Associate professor Kent Søe Department of Clinical Cell biology, Vejle Hospital
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OPEN undersøgelse/kliniske data
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Can diagnosis, monitoring and treatment of bone disease in breast cancer patients be improved? A combined effort using biomarkers, genetic information and translational research - "BoneBio"
It is well known that breast cancer-induced bone disease often continues to progress although patients are given anti-resorptive treatment. Up to 50% of breast cancer patients receiving monthly zoledronic acid treatment have new skeletal related events within 1 year of starting treatment and up to 65% within 2 years. Very similar effects are observed during treatment with the novel drug, denosumab. This clearly suggests that the suppression of bone resorption is far less potent than what could theoretically be expected.
The reasons for this incomplete suppression are without a doubt multi-factorial, but one of the reasons may be that although patients are treated as if they are alike they are most certainly not. With our protocol we would like to put our focus on this issue with a clinical and an experimental approach. In the clinical approach we will address the resorptive behavior of osteoclasts in response to cancer disease and treatment in each individual as detected by the levels of bone biomarkers. In the experimental approach we will test the sensitivity of osteoclasts (generated from different individuals) to zoledronic and see if variations amongst the participants explain this variance in sensitivity.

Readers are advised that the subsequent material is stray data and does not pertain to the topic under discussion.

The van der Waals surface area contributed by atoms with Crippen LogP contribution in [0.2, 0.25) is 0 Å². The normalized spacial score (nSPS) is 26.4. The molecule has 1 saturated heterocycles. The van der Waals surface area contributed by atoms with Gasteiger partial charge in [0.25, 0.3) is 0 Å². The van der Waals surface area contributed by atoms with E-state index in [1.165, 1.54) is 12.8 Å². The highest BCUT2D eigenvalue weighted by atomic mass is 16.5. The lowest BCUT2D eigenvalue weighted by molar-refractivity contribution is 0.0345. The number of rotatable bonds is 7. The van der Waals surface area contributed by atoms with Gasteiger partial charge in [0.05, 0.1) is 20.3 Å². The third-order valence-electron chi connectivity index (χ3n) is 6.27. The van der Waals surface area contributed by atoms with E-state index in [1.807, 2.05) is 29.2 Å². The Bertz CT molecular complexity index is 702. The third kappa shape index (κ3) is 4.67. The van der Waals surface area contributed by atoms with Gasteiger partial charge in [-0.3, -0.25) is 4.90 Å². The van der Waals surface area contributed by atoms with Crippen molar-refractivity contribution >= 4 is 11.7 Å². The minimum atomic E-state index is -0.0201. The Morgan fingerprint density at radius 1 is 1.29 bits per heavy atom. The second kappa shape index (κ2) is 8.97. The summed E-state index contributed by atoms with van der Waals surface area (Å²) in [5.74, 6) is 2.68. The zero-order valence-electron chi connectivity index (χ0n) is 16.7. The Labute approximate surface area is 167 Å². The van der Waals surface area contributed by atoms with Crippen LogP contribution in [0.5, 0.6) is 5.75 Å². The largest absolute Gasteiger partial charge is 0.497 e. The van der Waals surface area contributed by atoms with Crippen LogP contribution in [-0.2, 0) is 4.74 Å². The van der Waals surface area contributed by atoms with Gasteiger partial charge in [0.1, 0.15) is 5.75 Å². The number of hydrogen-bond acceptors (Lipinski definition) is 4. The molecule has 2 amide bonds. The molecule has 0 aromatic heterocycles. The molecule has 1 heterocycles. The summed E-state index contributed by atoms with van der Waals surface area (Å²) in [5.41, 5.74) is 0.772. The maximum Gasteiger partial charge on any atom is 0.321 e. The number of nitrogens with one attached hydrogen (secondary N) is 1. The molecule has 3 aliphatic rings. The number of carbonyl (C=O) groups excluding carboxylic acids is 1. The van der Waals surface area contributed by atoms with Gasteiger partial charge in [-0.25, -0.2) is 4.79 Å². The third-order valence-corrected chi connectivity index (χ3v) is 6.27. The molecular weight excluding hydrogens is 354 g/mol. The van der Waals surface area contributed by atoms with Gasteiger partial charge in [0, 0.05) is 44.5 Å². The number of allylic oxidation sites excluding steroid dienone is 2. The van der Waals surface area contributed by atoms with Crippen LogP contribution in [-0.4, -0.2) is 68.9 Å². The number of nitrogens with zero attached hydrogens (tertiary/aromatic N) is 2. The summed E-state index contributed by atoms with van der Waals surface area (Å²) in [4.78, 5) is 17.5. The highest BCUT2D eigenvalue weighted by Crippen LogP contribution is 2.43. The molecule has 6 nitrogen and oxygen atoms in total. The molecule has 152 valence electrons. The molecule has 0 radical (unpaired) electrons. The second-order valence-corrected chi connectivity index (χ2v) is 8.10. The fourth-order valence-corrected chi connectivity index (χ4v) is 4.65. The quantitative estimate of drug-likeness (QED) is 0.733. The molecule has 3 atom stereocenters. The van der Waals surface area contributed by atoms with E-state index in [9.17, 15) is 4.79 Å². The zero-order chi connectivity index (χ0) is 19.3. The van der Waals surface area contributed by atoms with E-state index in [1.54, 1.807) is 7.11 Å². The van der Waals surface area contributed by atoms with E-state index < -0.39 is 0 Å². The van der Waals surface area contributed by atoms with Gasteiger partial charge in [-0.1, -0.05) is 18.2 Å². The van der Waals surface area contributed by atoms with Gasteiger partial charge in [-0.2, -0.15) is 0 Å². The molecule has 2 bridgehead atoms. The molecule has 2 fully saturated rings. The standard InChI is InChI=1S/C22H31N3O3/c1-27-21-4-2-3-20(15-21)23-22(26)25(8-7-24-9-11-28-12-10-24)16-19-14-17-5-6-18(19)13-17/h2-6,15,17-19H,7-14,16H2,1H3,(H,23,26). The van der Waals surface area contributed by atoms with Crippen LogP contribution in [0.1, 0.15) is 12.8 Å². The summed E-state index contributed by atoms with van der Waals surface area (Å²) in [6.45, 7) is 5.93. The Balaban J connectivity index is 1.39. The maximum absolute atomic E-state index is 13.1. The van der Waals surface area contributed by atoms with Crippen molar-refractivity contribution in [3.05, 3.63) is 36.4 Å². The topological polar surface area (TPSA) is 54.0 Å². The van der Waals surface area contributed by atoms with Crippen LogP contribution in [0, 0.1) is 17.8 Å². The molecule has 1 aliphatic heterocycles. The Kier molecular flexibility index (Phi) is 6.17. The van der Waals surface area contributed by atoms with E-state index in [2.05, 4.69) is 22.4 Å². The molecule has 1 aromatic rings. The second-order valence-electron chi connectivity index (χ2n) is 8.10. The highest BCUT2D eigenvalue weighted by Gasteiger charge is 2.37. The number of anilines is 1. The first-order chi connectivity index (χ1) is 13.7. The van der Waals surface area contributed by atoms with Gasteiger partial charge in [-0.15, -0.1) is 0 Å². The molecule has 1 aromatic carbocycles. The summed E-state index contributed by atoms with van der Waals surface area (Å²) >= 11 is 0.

Hypotheses of direct patient-related relevance
The use of bone biomarkers, CTX and PINP, can predict if patients respond to the anti-resorptive treatment earlier than the present routine methods.
The use of bone biomarkers, CTX and PINP, can predict if patients' cancer-induced bone disease progress earlier than the present routine methods.
SNPs and/or epigenetic differences can explain the variance in sensitivity to zoledronic acid amongst patients.
\nHypotheses relating to in vitro performed osteoclast resorption assays \n \n \n
Osteoclasts from different individuals will display a different sensitivity to zoledronic acid in vitro.
The acidic environment and cytokines generated by growing tumor cells in the bone marrow will directly influence the sensitivity to anti-resorptive treatment and the resorptive behavior of osteoclast in vitro.
SNPs and/or epigenetic differences can explain the variance in sensitivity to zoledronic acid observed in vitro.